“Italy has been making an important effort and — together with the U.S. — has financially supported more than 10,000 servicemen,” Italian Minister of Foreign Affairs Giulio Terzi di Sant’Agata said, adding that the country has allocated a further €2.6 million for the servicemen.

From humanitarian needs to resilience

Norway, which co-chaired the conference along with the United States, says it is ready to strengthen its cooperation with Somalia after the transition. The United States, meanwhile, provided roughly $1.2 billion in humanitarian assistance to the Horn of Africa in 2011 and 2012, of which more than $300 million was allotted for Somalia.

Such assistance is vital especially with deteriorating humanitarian conditions in the country, particularly in the south, where many areas are still under the control of al-Shabab. While conditions aren’t expected to regress to 2011 levels, the Famine Early Warning Systems Network said roughly 3.4 million Somalis in the region will need humanitarian aid over the next six months.

The United Nations, meanwhile, hope to reduce the number of food-insecure Somalis from 4 million to 2.51 million, according to its midyear report on the Consolidated Appeals Process for Somalia. For the rest of the year, “populations living in humanitarian emergency and crisis will be targeted with life-saving assistance and livelihoods stabilization activities,” the report states.

Integrating life-saving assistance with resilience-building activities is perhaps one of Somalia’s greatest challenges.

“Somalia needs development and resilience to avoid the shocks of future droughts and we encourage the [Transitional Federal Government] to share their plan on this,” a Norwegian ICG delegate said.

Accountability and transparency

Donors have been looking for ways to pool resources and better coordinate their activities. It was a theme at the the London Conference on Somalia in February as well as a meeting in Istanbul this May. The issue was front and center last week in Rome as well.

In London, a Joint Financial Management Board was established to increase mutual accountability and transparency on how funds are spent, and to maximize the productive use of Somalia’s revenue and external development assistance.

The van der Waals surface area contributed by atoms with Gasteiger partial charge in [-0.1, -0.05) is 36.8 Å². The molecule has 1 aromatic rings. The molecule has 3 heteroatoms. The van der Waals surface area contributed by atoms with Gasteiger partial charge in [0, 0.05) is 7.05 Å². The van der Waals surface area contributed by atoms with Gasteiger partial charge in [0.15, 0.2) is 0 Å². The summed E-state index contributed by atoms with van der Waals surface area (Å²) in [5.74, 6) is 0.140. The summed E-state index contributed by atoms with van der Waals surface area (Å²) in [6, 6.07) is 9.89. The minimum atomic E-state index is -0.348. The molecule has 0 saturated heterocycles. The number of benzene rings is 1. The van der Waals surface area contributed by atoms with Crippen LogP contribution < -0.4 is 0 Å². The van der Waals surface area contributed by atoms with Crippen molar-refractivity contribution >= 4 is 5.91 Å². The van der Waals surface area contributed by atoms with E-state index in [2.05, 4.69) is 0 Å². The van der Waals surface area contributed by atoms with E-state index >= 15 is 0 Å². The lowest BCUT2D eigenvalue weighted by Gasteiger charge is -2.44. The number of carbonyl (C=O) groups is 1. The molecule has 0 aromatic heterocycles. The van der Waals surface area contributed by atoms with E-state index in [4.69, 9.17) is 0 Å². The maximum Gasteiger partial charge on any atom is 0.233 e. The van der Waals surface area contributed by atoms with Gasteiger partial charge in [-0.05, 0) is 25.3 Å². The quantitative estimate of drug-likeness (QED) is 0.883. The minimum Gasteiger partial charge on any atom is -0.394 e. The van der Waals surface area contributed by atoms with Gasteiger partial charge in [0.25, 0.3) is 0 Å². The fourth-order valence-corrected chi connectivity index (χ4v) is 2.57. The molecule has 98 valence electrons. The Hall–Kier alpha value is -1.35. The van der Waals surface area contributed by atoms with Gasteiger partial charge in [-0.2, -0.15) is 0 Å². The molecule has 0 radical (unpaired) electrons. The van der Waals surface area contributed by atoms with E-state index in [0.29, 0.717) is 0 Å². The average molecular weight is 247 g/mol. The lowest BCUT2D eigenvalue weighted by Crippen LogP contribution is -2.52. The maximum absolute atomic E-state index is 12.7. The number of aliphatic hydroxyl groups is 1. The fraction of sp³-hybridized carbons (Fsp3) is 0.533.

In Rome, ICG again called for the creation of a mutual accountability board to improve mutual financial transparency and accountability, and to combat corruption.

Transition, then what?

Last September, world leaders agreed on an Aug. 20 deadline for Somalia to hold presidential and parliamentary elections. But many steps on the international roadmap for Somalia’s transition have yet to be completed.

A draft constitution was approved in Nairobi, Kenya, last month. In the next few weeks, members of the National Constituent Assembly will be selected, followed by the establishment of the new Federal Parliament.

It’s too early to tell what Somalia’s next government will look like. Still, ICG delegates already urged the incoming administration to, within 60 days of formation, “set out its priorities and associated resource requirements with a view to securing international support.”

If all goes well, more donor money may flow to Somalia. In Rome and elsewhere, ideas have been floated to establish a post-transition multidonor trust fund and to push “large-scale multi-year funding for infrastructure projects, state-building and uninterrupted delivery of basic services.”

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About the author

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    Elena L. Pasquini

    Elena Pasquini covers the development work of the European Union as well as various U.N. food and agricultural agencies for Devex News. Based in Rome, she also reports on Italy's aid reforms and attends the European Development Days and other events across Europe. She has interviewed top international development officials, including European Commissioner for Development Andris Piebalgs. Elena has contributed to Italian and international magazines, newspapers and news portals since 1995.